Both McCann and Donaldson are aging veterans who are injury risks playing past their prime. However, the Braves got each on just a one-year contract, so there is no long-term commitment involved.
If either or both play healthy and closer to their career norms it will add just that much more firepower to an already solid Atlanta lineup that includes first baseman Freddie Freeman, three-time Gold Glove center fielder Ender Inciarte, and 2018 NL Rookie of the Year Ronald Acuna.
The Phillies and the rest of the National League East Division are on notice. The defending division champions have every intention of not only repeating, but they intend to improve on their 92 victories registered in the 2018 season.

The Phillies are being linked to numerous deals in this Hot Stove season

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The Phillies are being linked to closer Craig Kimbrel and many other free agents

This past weekend saw the annual holiday shopping season open with the mall-walking and store-hopping zaniness of Black Friday. Today has become known as ‘Cyber Monday’, where the gift-purchasing moves to the internet.

The teams of Major League Baseball are also doing some shopping of their own. New rumor logs are being tossed on the Hot Stove fires on a daily basis at this point, keeping baseball fans warm with thoughts of moves by their favorite teams to put them over the top.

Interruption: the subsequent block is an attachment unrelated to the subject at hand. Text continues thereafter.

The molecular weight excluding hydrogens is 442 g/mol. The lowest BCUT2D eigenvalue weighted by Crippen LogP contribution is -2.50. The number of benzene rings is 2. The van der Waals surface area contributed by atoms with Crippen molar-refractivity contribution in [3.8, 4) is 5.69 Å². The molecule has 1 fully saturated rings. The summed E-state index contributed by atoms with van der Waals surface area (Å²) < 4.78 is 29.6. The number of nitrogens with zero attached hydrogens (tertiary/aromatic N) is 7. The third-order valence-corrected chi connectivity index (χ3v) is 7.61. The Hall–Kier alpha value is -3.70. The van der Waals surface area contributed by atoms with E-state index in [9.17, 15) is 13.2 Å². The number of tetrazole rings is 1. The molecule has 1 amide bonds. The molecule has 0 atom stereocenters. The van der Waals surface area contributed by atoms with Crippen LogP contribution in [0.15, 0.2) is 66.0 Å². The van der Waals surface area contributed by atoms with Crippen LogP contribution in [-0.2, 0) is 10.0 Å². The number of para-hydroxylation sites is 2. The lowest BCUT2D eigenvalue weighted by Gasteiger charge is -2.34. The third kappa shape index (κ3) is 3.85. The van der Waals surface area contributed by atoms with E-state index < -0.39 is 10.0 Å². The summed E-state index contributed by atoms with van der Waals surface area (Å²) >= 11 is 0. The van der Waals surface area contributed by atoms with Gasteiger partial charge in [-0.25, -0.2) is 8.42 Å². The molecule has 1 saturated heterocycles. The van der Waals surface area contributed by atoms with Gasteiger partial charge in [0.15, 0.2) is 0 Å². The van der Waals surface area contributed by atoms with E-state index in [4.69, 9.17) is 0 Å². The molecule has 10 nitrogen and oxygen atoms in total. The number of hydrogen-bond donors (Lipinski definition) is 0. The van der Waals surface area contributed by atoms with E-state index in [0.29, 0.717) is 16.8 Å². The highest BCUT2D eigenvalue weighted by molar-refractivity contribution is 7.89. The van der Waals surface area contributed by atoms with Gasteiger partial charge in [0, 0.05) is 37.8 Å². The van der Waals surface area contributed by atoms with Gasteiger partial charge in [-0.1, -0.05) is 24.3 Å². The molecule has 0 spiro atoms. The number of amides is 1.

To categorize things down in South Philly at the offices of the Philadelphia Phillies as “hot” might actually be an understatement. The team is being linked on a regular basis with almost every half-decent free agent name and trade candidate available.
We have already covered two big names today here at Phillies Nation with my piece on the GM Matt Klentak’s reported talks with Arizona regarding Dbacks superstar Paul Goldschmidt. And our Drew Rhoades wrote of the Phillies interest in lefty reliever Andrew Miller.
The Phillies involvement in the sweepstakes to land one or the other or both of the two biggest-ticket items this holiday season is well known. Both outfielder Bryce Harper and shortstop Manny Machado are apparently at the very top of the Phillies shopping wish list.
However, as Jon Morosi at MLB.com reiterated today, the club is looking down a lengthy holiday shopping list, and they very well could start checking off some other items first, while still trying to pick-up those top prizes.

“The Phillies aren’t waiting on decisions from Harper and Machado as the team ambitiously pursues upgrades to its roster…sources said it’s possible the Phils will sign multiple free agents before Harper or Machado agree to terms.”

Morosi ticked off some names that his sources have revealed are on that Phillies shopping list including pitchers Patrick CorbinNathan Eovaldi and J.A. Happ. The list also includes outfielders A.J. Pollock and Michael Brantley.
Also mentioned by Morosi was the Phillies recently reported interest in closer Edwin Diaz, who the Seattle Mariners say could be available, but for a price. Our Tim Kelly here at Phillies Nation recently wrote that the Phillies were showing interest in both Diaz and Mariners infielder Jean Segura.
Morosi mentions either of the Phillies top two pitching prospects, Sixto Sanchez or Adonis Medina, as likely having to be included in such a deal with Seattle. He also states that if they fail in that pursuit, the club could be adding closers Craig Kimbrel or Zach Britton to their list.